President Barack Obama delivered his take on the State of the Union tonight and while Congress has bragged about bipartisan seating, it doesn't matter where anyone sat because the profiteers who define what’s possible in our politics have already barred any serious solution to what ails us.
We know what the problem is: Jobs. 15 million still unemployed. A National Journal piece last week noted that the Great Recession wiped out what amounts to every U.S. job created in the 21st century. And jobs had already been leaving -- for three decades.
That's a bipartisan problem—remember who passed NAFTA, which first opened the floodgates. As a commentator with the hardly radical Hoover Institute told the Journal -- Instead of reinvesting the gains of globalization in improved plants or a higher quality of life work in the US, private companies privatized the profits and hired abroad. Driving down wages.
Now as cheap production’s boosting profits again, as Heidi Shierholz reminded GRITtv yesterday, while CEOs are smiling, communities are frozen, cold as ice. And again big business is promoting trade.
Abroad: "That's where the customers are," the president said last week, and with a jobs-tsar like Jeffrey Immelt the GE CEO at his side, we’re going to hear a lot more of that.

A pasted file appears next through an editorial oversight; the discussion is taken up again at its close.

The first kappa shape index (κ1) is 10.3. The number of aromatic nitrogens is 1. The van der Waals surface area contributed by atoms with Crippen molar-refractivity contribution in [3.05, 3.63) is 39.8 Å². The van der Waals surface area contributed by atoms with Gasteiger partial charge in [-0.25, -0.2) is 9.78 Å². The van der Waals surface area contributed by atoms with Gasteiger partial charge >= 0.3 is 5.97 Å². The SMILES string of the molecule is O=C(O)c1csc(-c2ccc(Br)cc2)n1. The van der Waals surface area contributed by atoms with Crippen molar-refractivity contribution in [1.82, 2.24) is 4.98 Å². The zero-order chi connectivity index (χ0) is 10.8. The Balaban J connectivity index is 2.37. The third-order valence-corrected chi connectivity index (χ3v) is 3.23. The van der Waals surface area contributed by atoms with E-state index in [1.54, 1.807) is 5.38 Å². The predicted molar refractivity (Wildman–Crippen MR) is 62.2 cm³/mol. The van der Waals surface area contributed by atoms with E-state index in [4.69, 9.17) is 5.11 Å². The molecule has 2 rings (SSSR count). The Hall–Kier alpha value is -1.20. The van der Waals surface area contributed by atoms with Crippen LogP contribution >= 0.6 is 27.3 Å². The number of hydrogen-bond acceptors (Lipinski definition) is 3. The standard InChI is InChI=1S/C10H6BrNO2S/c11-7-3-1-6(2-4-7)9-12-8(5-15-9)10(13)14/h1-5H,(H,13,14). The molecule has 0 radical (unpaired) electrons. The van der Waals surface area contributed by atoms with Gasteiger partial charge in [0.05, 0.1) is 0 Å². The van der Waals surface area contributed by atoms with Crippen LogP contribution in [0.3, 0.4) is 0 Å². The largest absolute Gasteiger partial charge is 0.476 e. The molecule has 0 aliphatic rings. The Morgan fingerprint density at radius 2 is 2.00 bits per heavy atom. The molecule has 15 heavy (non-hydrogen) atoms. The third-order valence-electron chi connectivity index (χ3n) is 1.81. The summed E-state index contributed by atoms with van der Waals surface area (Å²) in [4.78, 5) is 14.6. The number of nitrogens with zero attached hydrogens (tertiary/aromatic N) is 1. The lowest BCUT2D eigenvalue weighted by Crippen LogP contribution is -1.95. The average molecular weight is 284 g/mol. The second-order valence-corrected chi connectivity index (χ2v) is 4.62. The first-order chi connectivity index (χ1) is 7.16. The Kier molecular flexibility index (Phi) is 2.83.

But trade's not fixed -- it's fouled --us up. The spoils have gone to shareholders, and to spending on jobs abroad – and spending on politics -- thank you, Citizens United and the US Supreme Court.
As a result, government's done nothing, neither through taxes nor through regulations. The traditional tools for evening the playing field -- government regulation, economic planning, taxes—have all been turned toxic.
And while bailouts for banks are just fine, safety nets for the rest of us are trashed as socialism and waste. And in place of a community culture, those same profiteers have sold us a culture of greed and all things private -- while denigrating government and all things public. (Think public workers, public spaces, public art...)
Obama is just the last in a line of Democratic presidents playing it safe, or making change small enough not to rock any powerful boat. But that's what we've seen for thirty years. And playing safe hasn't been safe at all — it's played most Americans into a ditch.